26. 26. AP Biology Secondary succession  Existing community cleared, but base soil is still intact burning releases nutrients formerly locked up in the tissues of tree burning releases nutrients formerly locked up in the tissues of tree the disturbance starts the process of succession over again the disturbance starts the process of succession over again
    27. 27. AP Biology Succession of species lichens & mosses grasses treesbushes & small trees pioneer species climax forest compete well in high sunlight more shade tolerant species shade tolerant species stable community
    28. 28. AP Biology What causes succession?  Tolerance  early species are weedy r-selected  tolerant of harsh conditions  Facilitation & Inhibition  early species facilitate habitat changes  change soil pH  change soil fertility  change light levels  allows other species to out-compete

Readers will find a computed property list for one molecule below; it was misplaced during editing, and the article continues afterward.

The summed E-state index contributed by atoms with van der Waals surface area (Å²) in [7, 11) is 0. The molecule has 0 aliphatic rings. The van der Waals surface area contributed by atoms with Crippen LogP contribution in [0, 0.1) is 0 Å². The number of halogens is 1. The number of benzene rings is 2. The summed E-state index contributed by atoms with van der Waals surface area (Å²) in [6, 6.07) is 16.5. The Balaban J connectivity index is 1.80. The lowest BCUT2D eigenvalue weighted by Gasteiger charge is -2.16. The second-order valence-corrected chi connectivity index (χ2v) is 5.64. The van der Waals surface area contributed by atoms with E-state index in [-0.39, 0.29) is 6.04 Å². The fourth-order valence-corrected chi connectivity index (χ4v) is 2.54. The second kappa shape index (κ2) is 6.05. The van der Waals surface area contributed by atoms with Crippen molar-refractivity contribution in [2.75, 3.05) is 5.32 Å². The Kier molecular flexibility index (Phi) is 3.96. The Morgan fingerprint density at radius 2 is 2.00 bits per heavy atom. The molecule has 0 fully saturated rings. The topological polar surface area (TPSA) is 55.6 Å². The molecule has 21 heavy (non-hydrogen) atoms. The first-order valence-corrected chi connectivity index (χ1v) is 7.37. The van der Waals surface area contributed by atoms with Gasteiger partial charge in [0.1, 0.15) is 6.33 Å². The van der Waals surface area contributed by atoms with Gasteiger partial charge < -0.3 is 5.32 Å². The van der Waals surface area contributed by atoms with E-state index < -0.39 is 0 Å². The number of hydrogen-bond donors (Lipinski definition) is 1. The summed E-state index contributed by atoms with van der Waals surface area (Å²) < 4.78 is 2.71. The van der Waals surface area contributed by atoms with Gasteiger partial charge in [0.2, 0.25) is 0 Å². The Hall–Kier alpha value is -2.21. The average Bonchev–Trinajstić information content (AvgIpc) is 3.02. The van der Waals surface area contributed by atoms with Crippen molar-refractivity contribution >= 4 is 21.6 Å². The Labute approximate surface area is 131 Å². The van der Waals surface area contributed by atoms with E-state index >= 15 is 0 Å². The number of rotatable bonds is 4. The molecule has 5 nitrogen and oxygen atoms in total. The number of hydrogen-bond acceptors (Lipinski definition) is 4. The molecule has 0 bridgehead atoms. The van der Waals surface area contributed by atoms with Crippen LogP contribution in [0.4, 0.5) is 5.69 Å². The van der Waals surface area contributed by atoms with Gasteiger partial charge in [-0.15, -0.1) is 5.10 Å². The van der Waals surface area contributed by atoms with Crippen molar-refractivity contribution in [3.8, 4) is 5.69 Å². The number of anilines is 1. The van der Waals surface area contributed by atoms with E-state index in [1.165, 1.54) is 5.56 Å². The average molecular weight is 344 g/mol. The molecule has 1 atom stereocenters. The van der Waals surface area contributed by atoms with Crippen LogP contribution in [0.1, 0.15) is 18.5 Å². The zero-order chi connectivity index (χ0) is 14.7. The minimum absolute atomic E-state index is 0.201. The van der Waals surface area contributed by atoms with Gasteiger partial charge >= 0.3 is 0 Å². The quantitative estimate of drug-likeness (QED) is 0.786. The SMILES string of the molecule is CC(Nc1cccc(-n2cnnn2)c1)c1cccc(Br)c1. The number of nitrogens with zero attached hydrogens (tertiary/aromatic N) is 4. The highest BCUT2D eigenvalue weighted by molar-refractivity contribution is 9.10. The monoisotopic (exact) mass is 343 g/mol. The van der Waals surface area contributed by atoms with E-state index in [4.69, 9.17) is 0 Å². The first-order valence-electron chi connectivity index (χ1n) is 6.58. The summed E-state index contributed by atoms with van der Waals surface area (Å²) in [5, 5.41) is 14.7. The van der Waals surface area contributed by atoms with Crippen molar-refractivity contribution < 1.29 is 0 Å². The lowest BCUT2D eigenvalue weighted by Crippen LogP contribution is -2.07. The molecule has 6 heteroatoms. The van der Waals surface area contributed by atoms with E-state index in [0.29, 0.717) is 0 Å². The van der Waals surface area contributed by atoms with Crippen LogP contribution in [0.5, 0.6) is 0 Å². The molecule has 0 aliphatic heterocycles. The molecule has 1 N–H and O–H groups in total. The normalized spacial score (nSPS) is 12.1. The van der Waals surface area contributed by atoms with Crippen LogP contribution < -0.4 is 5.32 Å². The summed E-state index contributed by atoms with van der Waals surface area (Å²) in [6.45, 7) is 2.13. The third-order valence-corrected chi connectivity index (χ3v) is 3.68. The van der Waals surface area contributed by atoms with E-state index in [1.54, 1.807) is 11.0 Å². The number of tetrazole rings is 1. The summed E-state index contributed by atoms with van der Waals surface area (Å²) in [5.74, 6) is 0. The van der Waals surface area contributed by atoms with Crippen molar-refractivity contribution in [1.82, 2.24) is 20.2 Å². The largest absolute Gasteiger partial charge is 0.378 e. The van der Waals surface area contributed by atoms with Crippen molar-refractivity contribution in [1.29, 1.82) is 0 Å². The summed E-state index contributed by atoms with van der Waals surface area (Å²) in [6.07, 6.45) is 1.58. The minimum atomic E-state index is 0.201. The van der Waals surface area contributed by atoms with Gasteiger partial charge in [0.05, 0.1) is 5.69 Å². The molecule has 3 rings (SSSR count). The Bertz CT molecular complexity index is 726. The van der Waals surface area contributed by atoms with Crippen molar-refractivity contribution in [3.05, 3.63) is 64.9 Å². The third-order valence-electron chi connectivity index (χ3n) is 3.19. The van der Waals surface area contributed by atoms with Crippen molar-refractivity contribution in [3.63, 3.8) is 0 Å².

29. 29. AP Biology Climax forest  Plant community dominated by trees  Representing final stage of natural succession for specific location  stable plant community  remains essentially unchanged in species composition as long as site remains undisturbed  birch, beech, maple, hemlock  oak, hickory, pine
    30. 30. AP Biology Climax forest  solar energy levels  temperature  rainfall  fertility & depth of soil The species mix of climax forest is dependent on the abiotic factors of the region temperate deciduous forest birch, beech, maple, hemlock taiga
    31. 31. AP Biology Disturbances as natural cycle  Disturbances are often necessary for community development & survival - release nutrients - increases biodiversity - release nutrients - increases biodiversity - increases habitats - rejuvenates community - increases habitats - rejuvenates community fire climax forestsfire climax forests
    32. 32. AP Biology Fire climax species Jack PineJack Pine adaptations to survive and reproduce in areas than experience frequent fires adaptations to survive and reproduce in areas than experience frequent fires
    33. 33. AP Biology When people don’t learn ecology! Building homes in fire climax zones preventing fires makes next year’s fire much worse! preventing fires makes next year’s fire much worse!
    34. 34. 2007-2008AP Biology Don’t blow your top! Ask Questions!